One of the simplest ways of removing carpet beetles is through vacuuming, especially if their infestation is on the carpet.
The vacuum’s heat and strong suction power will help eliminate these pests. Depending on the treatment’s specific area, you must use various attachments in a vacuum.
7. Professional Extermination
Have you tried everything that you could, but nothing seemed to work? The next best step is to call a professional exterminator.
They have knowledgeable people and state-of-the-art equipment that can address the root cause of the problem. They will mainly be helpful when the situation has gone out of hand.
How to Get Rid of Biscuit Beetles Permanently?
How Do You Keep Carpet Beetles from Coming In?
A proactive approach is a must-have when dealing with carpet beetles. Hence, instead of thinking of how to get rid of them, you should know how to prevent them in the first place. The latter is possible by doing the following:
1. Regular Cleaning
The most effective preventive measure against carpet beetle infestation is regular cleaning. This will eliminate carpet beetles while they are still eggs. This should involve vacuuming at least once a week, focusing on areas most prone to damage.
Pay attention to dark places where most eggs are found since they are not often disturbed in such areas. Vacuum more often when you have pets at home.
2. Consider Synthetic Materials
As mentioned earlier, carpet beetles thrive only on natural fabrics. While the latter has several advantages, including its appearance, it can be a breeding ground for carpet beetles. If possible, choose synthetic materials.
3. Donate Old Clothes
You do not have to throw your old clothes away! They do not have to go to waste. Instead, you can donate them to charity if you no longer intend to use them.
Keeping them longer in a cabinet will increase the likelihood that there will be carpet beetles. If you have not used your clothes in about six months, it is time to consider donating them.
4. Block Entryways
Consider the most common places where carpet beetles can enter your home and block them. For instance, keep clothes you rarely use in a sealed bag or organizer.
If there are cracks and holes in storage containers, seal them. You should also secure air vents and window screens since they are common entry points for carpet beetles.
What Are the Tiny Brown Bugs in Kitchen?
Frequently Asked Questions – All About Carpet Beetles
What Are Carpet Beetles?
Carpet beetles, as the name implies, are small beetles that live on carpets. They are also found in other materials made of natural fibers, including clothes. Nonetheless, they do not start indoors.
Instead, they are from the outdoors. They feed on the nectar and pollen of flowers and crawl inside houses through doorways and window screens.
How Do Carpet Beetles Look Like?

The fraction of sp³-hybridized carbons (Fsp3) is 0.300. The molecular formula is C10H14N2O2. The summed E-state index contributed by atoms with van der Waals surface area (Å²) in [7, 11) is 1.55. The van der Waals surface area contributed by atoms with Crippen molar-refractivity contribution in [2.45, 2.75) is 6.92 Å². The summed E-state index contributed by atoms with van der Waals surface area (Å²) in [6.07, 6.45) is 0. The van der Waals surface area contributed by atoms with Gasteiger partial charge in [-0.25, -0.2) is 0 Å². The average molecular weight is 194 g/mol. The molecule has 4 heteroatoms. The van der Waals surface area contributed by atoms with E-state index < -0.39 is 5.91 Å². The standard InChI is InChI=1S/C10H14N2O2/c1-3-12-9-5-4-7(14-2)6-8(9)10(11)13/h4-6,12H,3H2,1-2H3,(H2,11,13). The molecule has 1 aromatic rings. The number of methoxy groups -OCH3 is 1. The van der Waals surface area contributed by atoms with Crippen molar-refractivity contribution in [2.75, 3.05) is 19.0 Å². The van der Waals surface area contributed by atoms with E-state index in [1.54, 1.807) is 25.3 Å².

When carpet beetles are most destructive during the larval stage, they look like small and furry caterpillars. Once they grow into adults, they are round or oval with six legs and antennae. The colors differ depending on the specific type, but they can be black, brown, orange, or white.
Do Carpet Beetles Bite?
Whether they are larvae or adults, carpet beetles do not bite at any stage. Nonetheless, they can irritate, often as a form of allergic reaction. Some of the most common signs that they were in contact with your skin include redness, swelling, and itchiness.
Where Do Carpet Beetles Live?
Carpet beetles live in flowers as they feed on nectar and pollen. They can also burrow in bird nests and other organic materials, such as dead trees. Once they find their way into your home, they thrive in dark and secluded places.
Should I Worry About Carpet Beetle Infestation?
Yes, carpet beetle infestation is a cause of concern, so act immediately. They will leave irregular holes in clothes, carpets, and other materials that are made of natural fibers, such as wool. They can also cause allergic reactions and skin irritation, although they do not bite.
In Closing – Where Do Carpet Beetles Come From?
With its name, you might expect that carpet beetles came from carpets. However, they are from the outdoors, specifically flowers.
They feed on nectar and pollen and find their way inside the home through cracks and air vents. They can also be blown by the wind or transferred by humans, even if they do not bite.
Carpet beetles are most destructive during their larval stage. This is when they can wreak havoc on materials made of natural fibers, including clothes, linens, and carpets. They are manageable, mainly if you act early.
Insecticides, boric acid, vinegar, and vacuum are some of the most effective solutions. For prevention, you must keep your home clean and dispose of old clothes to prevent them from being a breeding ground for carpet beetles.